Is a Sharpsicle a good first harp?

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    rococorose on #220632

    Hello, I never played harp before, although I have played piano for years and clarinet for a few years, would a Sharpsicle be a good first harp for a beginner in harp? Also is it better to just buy a Fullsicle? Although I live outside of the U.S. so shipping would make the Fullsicle sort of expensive for me considering I still need to buy the other accessories like a bag, strap, etc. I just wonder if not having as many levers such as how the Sharpsicle only has some levers, would make playing songs very limited.

    hearpe on #220637

    The lever situation with harpsicles and sharpsicles and flatsicles and fullsicles is a bit of a personal peeve with me-
    The harps are nice for what they are- very light and playable harps- a little limited by the small size of the sound box, but they make the best use of the materials within that configuration. The levers are another matter though.

    As a small aside it was almost a year ago that I put an order in for an “open box” sharpsicle on Amazon- (Don’t look for one now- you’d be lucky to find one and the finality of my experience told me something of the current small harp market.) Anyway it was at great savings- I’ve had good luck buying blems and even classical guitars in need of saddle reglues, etc, so I didn’t hesitate. A survey of the then current retail prices led me to believe that the prices were on the verge of rising and that proved true.
    I think the open box return price was about $360, and the retail on Sharpsicles just crossing the $500 mark otherwise- but I made a fatal flaw.

    Seeing what I believed was an actual Camac Bardic harp at a great price- they hadn’t stpped making them a year ago- I cancelled the Sharpsicle before it shipped and got involved in a large scam with a fake Pakistani “Camac” harp that took me much frustrating resolving that lasted into January. Some of the folks here may recall my plight with the chintzy fake.

    Anyway when that resolved, I returned to looking at Rees harps again- and already having other harps, I still leaned toward the Sharpsicle with levers on the C and F strings. Now the retail prices had risen to $560 or something similar, and no open boxes or returns at any major retailers. I finally gave in and paid a couple hundred more for the same harp I had on order open box and cancelled a few months before.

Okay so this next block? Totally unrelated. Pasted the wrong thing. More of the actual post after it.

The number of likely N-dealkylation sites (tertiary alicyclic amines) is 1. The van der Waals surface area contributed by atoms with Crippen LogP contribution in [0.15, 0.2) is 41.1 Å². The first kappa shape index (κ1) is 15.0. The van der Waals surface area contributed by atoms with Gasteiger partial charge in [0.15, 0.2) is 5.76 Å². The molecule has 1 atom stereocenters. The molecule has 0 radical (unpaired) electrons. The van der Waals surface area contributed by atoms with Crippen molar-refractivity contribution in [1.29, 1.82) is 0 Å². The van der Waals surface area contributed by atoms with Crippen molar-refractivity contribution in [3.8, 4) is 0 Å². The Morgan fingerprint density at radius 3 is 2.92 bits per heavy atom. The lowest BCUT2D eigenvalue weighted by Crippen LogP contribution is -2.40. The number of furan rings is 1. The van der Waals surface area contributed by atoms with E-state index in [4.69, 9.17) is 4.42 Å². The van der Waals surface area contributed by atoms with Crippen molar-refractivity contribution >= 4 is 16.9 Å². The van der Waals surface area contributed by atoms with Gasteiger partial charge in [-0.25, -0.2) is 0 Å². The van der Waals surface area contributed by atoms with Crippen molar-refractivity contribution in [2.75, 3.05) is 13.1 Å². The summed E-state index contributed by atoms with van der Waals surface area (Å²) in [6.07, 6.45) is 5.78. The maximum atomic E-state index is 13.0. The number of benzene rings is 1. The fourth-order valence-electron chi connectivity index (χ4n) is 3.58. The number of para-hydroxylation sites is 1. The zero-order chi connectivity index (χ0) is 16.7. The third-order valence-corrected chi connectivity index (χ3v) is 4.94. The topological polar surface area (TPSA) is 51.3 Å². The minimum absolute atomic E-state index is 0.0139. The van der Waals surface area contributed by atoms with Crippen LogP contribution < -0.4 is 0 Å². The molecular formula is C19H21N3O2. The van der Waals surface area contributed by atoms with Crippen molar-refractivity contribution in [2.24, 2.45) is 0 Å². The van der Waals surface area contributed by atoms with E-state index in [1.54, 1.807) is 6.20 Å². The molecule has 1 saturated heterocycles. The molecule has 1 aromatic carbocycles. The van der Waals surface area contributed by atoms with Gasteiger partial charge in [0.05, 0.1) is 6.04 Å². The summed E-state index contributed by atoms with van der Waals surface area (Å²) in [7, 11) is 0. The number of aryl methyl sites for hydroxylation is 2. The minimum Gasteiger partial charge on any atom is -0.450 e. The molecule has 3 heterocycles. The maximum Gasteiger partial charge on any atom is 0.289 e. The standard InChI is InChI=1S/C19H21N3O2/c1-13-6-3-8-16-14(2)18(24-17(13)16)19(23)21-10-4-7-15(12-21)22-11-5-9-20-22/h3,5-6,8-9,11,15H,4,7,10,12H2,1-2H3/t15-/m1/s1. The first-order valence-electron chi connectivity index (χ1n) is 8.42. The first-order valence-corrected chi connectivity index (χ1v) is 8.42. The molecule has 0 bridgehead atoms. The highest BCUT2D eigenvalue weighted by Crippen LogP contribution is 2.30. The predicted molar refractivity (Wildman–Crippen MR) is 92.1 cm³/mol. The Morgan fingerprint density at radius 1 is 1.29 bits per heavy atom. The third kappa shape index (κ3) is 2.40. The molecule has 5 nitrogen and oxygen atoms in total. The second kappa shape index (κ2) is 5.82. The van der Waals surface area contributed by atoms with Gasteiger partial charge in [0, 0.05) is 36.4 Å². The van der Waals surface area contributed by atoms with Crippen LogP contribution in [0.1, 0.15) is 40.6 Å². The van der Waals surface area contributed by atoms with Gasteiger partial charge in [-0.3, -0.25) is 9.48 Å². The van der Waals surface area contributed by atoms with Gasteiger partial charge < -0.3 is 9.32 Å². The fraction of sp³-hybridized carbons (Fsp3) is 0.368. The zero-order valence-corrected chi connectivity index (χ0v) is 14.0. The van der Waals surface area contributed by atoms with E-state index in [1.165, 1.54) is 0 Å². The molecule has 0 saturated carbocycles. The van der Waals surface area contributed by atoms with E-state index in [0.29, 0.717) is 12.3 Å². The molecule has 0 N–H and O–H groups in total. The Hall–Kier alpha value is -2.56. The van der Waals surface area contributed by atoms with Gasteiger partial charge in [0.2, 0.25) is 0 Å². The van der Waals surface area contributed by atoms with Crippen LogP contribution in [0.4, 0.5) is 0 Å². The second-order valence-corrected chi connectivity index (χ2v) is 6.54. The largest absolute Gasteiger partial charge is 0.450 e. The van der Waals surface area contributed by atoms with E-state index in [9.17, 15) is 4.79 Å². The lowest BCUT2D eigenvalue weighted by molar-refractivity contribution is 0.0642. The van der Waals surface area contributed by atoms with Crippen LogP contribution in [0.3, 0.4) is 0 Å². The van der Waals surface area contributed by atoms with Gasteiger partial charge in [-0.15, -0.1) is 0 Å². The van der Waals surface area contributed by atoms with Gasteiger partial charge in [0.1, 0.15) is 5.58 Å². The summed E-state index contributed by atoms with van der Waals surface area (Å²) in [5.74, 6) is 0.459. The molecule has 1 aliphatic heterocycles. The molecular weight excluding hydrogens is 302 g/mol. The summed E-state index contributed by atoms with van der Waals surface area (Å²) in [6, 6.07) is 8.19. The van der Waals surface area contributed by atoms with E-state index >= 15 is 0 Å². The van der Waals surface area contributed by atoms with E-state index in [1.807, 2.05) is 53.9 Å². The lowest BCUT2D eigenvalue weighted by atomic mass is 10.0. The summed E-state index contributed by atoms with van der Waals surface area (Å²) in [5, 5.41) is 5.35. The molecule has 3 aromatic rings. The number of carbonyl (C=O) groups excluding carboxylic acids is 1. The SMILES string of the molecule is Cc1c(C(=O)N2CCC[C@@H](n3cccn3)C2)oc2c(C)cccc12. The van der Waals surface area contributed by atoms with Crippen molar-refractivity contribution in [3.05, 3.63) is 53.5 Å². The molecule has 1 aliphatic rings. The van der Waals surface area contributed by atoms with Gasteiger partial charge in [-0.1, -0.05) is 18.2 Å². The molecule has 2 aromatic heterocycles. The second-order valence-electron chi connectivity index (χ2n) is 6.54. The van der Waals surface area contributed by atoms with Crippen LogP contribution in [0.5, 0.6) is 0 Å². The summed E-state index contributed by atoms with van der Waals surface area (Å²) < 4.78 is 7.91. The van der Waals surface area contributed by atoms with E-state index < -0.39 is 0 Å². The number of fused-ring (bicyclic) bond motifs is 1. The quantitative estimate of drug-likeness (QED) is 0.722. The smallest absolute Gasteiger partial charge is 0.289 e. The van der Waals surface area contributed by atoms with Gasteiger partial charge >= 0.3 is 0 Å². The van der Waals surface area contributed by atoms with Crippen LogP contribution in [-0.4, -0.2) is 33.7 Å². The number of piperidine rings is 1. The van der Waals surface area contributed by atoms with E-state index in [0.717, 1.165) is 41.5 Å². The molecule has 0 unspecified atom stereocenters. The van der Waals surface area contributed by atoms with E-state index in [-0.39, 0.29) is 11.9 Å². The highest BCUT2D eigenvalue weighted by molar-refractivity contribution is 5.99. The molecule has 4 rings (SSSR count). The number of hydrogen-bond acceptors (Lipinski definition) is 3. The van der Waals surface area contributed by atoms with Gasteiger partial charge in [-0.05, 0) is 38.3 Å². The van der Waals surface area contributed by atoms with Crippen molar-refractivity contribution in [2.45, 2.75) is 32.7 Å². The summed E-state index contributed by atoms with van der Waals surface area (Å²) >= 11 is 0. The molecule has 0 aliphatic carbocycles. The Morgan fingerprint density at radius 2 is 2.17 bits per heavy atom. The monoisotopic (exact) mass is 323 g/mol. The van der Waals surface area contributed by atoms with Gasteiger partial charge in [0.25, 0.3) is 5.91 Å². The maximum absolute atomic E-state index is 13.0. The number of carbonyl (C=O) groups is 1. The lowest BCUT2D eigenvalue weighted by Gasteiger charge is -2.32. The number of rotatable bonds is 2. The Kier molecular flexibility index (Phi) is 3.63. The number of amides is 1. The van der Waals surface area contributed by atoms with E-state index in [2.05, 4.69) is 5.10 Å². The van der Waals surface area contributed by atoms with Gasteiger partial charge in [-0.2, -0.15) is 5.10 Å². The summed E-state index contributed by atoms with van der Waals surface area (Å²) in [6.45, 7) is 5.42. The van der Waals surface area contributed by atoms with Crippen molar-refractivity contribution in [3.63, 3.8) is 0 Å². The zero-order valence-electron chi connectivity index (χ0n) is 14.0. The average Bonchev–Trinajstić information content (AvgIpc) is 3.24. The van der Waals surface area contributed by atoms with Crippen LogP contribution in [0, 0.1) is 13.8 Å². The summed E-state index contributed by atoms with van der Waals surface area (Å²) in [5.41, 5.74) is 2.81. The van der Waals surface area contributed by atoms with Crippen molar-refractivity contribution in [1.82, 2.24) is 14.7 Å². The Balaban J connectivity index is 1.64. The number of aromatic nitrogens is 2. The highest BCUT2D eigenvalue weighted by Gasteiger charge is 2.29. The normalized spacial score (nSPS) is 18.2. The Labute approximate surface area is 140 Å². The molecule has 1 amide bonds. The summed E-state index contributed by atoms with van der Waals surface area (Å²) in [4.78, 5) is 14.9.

I’m happy with it- not thrilled beyond words.
    I’ve kept a loose eye on cheap harps since the early 2000’s and liked the place the Harpsicles had – it is changing though the instruments are much the same. I find it irritating that the Harpsicle with no levers goes out of its way to make them impossible to add later. When I bought this Sharpisicle, I had intentions on adding more levers if I could- at least three or four, on the G’s to get Key F, but two s=lengthy internet searches now have failed to produce satisfactory results. Rees doesn’t list them on their site- although I haven’t queried them directly, but you’d think they’d be available for breakages and for those who want to add more. Then realized that the levers would have to be inordinately priced to account for the vast retail price differences between the models, Sharp, Flat and Fullsicles. So I think for that marketing reason they are sort of ignored. And I think there may have been a recent change of lever, though not certain yet. Still researching.
    Most retailers describe them as “Modified Robinson ” levers, and trying to compare them to tiny pictures of Robinsons levers at Robinsons Harps appears to confirm that they are somewhat different. I now have a bunch of levers off that horrible Camac fake, but they appear not only too large- I’d have to reposition all the strings at least 1/8″ further out they operate the opposite way than the Rees harps- so instead of adding several, I’d have to replace them all probably. I’ll keep looking into finding the right levers, but they don’t seem readily available.